"Frankly, I am surprised and disappointed by the resistance to change from our negotiating partners", US Trade Representative Robert Lighthizer told reporters at a closing press briefing, as he stood at a lectern between Canadian Foreign Minister Chrystia Freeland and Mexican Economy Secretary Ildefonso Guajardo.
NAFTA was harshly criticized by candidate Donald Trump, and press reports say Washington has since proposed renegotiating the deal every five years, requiring more US -made content in automobiles, and scaling back a mechanism to resolve disputes.
The Retail Industry Leaders Association, which encompasses more than 200 retailers, manufacturers and suppliers, added that Nafta's downfall would incur "massive" disruptions in agriculture and manufacturing as well as higher costs for US consumers.
The fifth round, to be held in Mexico City, has been postponed until November 17-21. Negotiators extended discussions into next year amid an impasse over US proposals that Mexico and Canada see as hardline.
Canada and Mexico are balking at America's demand that a revamped deal do something to reduce America's trade deficits. "As hard as this has been, we have seen no indication that our partners are willing to make any changes that will result in a rebalancing and a reduction in these huge trade deficits".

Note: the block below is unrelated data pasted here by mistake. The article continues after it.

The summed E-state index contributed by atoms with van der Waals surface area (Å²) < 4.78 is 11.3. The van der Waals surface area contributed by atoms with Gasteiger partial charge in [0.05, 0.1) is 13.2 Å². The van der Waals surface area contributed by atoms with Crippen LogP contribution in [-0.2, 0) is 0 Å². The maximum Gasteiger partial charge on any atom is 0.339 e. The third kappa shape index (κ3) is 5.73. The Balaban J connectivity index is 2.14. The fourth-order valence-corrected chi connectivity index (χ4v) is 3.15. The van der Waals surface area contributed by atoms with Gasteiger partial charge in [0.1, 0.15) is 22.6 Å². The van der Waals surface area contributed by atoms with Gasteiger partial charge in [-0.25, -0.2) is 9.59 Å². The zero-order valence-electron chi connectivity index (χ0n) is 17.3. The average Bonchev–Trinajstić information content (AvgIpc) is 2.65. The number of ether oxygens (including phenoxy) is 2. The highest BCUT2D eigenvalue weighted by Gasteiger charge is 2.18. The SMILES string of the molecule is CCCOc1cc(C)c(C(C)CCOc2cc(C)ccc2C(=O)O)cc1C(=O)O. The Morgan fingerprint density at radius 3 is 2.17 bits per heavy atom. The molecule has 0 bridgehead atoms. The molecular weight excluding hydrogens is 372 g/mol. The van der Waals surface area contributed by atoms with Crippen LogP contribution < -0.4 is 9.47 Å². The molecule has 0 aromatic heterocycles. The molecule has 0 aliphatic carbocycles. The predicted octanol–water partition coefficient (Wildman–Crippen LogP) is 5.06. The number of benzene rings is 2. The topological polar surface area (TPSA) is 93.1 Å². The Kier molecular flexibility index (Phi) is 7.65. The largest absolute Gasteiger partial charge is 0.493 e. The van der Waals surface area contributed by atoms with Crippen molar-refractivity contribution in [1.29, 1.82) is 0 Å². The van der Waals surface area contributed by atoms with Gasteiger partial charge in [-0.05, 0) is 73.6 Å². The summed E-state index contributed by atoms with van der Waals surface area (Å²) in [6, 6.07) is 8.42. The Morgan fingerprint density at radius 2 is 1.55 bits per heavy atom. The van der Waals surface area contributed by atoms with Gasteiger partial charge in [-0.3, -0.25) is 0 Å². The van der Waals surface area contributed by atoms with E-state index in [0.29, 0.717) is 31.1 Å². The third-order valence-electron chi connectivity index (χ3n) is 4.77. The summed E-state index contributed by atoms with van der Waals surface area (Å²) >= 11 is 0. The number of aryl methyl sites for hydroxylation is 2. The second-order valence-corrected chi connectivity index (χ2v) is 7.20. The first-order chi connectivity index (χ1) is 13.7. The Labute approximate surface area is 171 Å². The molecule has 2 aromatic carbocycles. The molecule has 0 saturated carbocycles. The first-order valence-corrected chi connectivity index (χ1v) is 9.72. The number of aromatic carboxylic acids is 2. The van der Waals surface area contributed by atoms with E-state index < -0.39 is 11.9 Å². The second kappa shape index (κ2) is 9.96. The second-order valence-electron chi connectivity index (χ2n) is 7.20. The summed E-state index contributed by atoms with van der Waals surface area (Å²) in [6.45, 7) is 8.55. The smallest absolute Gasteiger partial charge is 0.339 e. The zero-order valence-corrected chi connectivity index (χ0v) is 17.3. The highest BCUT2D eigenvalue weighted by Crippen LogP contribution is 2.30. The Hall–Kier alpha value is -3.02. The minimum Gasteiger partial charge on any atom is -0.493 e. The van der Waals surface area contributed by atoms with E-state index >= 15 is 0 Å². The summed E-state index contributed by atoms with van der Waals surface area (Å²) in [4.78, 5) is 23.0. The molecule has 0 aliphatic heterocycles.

US industry has reacted harshly to the trade talks.
"Who would want to make an investment if they don't know what is going to happen in five years?" says former U.S. Ambassador to Mexico James Jones, now chairman of Monarch Global Strategies. "Canada believes that too", she said.
"Everybody has to give up a little bit of candy", Lighthizer said, adding that if "a little bit of the sugar" is taken away, companies can make money in other ways.
The fourth round of NAFTA renegotiations came to an end on Tuesday amid tensions and concern over the future of the agreement, as the proposals made by the United States were rejected by Mexico and Canada.
The Brookings Institution's Dany Bahar said trade deficits are not the cause of job losses, and called the US focus misplaced.
In a recent note to clients, Edward Glossop, Latin America economist at Capital Economics, said the currency could tumble to at least 22 per dollar, but probably further, to about 22.50 or 23 per dollar if the trade deal were to collapse.
"Economists generally argue that it is not feasible to use trade agreement provisions as a tool to decrease the deficit because trade imbalances are determined by underlying macroeconomic fundamentals", says the 37-page report.
The United States now has a trade deficit with Mexico of greater than $60 billion, but according to Freeland the United States now enjoys a small surplus with Canada of about $8 billion out of more than $630 billion in annual trade. "Furthermore, including Section 230 in NAFTA in its current form would export a destructive legal battle that will harm sex trafficking victims advertised in Mexico and Canada".